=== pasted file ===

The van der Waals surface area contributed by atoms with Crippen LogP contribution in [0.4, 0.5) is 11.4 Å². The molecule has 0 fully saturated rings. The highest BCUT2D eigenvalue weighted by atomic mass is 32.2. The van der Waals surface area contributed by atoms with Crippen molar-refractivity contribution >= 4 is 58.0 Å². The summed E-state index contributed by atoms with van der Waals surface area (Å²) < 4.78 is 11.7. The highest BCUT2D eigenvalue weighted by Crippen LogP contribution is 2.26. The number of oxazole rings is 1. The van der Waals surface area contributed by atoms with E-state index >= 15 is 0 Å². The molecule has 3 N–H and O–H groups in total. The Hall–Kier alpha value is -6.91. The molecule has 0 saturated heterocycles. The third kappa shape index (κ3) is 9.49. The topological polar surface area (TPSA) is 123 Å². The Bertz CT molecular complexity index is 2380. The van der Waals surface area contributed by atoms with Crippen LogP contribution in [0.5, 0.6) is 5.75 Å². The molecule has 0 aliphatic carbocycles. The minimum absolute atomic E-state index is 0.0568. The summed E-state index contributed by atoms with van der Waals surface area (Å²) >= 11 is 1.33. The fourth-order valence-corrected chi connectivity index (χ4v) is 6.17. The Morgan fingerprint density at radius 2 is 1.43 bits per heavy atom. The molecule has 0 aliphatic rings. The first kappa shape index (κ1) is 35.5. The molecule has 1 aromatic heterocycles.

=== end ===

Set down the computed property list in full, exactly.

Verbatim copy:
The van der Waals surface area contributed by atoms with Crippen LogP contribution in [0.4, 0.5) is 11.4 Å². The molecule has 0 fully saturated rings. The highest BCUT2D eigenvalue weighted by atomic mass is 32.2. The van der Waals surface area contributed by atoms with Crippen molar-refractivity contribution >= 4 is 58.0 Å². The summed E-state index contributed by atoms with van der Waals surface area (Å²) < 4.78 is 11.7. The highest BCUT2D eigenvalue weighted by Crippen LogP contribution is 2.26. The number of oxazole rings is 1. The van der Waals surface area contributed by atoms with E-state index >= 15 is 0 Å². The molecule has 3 N–H and O–H groups in total. The Hall–Kier alpha value is -6.91. The molecule has 0 saturated heterocycles. The third kappa shape index (κ3) is 9.49. The topological polar surface area (TPSA) is 123 Å². The Bertz CT molecular complexity index is 2380. The van der Waals surface area contributed by atoms with Crippen LogP contribution in [0.5, 0.6) is 5.75 Å². The molecule has 0 aliphatic carbocycles. The minimum absolute atomic E-state index is 0.0568. The summed E-state index contributed by atoms with van der Waals surface area (Å²) >= 11 is 1.33. The fourth-order valence-corrected chi connectivity index (χ4v) is 6.17. The Morgan fingerprint density at radius 2 is 1.43 bits per heavy atom. The molecule has 0 aliphatic rings. The first kappa shape index (κ1) is 35.5. The molecule has 1 aromatic heterocycles.